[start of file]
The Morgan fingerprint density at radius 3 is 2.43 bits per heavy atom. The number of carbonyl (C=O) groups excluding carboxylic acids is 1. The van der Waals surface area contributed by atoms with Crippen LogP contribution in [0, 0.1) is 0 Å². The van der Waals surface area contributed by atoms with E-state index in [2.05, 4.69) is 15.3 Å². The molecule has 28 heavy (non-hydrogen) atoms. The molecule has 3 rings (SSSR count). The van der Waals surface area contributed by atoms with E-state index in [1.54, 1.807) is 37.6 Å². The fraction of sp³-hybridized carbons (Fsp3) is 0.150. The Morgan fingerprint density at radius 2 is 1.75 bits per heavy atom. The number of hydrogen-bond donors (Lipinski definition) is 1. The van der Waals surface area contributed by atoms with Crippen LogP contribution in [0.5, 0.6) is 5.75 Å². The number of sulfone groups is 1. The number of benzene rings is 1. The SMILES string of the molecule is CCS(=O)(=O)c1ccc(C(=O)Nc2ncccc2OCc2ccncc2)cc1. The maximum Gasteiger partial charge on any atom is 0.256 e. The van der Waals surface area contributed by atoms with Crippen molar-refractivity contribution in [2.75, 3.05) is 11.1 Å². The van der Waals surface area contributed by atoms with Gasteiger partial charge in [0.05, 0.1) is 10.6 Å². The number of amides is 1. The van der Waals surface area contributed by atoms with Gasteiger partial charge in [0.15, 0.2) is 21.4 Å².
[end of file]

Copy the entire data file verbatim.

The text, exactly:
The Morgan fingerprint density at radius 3 is 2.43 bits per heavy atom. The number of carbonyl (C=O) groups excluding carboxylic acids is 1. The van der Waals surface area contributed by atoms with Crippen LogP contribution in [0, 0.1) is 0 Å². The van der Waals surface area contributed by atoms with E-state index in [2.05, 4.69) is 15.3 Å². The molecule has 28 heavy (non-hydrogen) atoms. The molecule has 3 rings (SSSR count). The van der Waals surface area contributed by atoms with E-state index in [1.54, 1.807) is 37.6 Å². The fraction of sp³-hybridized carbons (Fsp3) is 0.150. The Morgan fingerprint density at radius 2 is 1.75 bits per heavy atom. The number of hydrogen-bond donors (Lipinski definition) is 1. The van der Waals surface area contributed by atoms with Crippen LogP contribution in [0.5, 0.6) is 5.75 Å². The number of sulfone groups is 1. The number of benzene rings is 1. The SMILES string of the molecule is CCS(=O)(=O)c1ccc(C(=O)Nc2ncccc2OCc2ccncc2)cc1. The maximum Gasteiger partial charge on any atom is 0.256 e. The van der Waals surface area contributed by atoms with Crippen molar-refractivity contribution in [2.75, 3.05) is 11.1 Å². The van der Waals surface area contributed by atoms with Gasteiger partial charge in [0.05, 0.1) is 10.6 Å². The number of amides is 1. The van der Waals surface area contributed by atoms with Gasteiger partial charge in [0.15, 0.2) is 21.4 Å².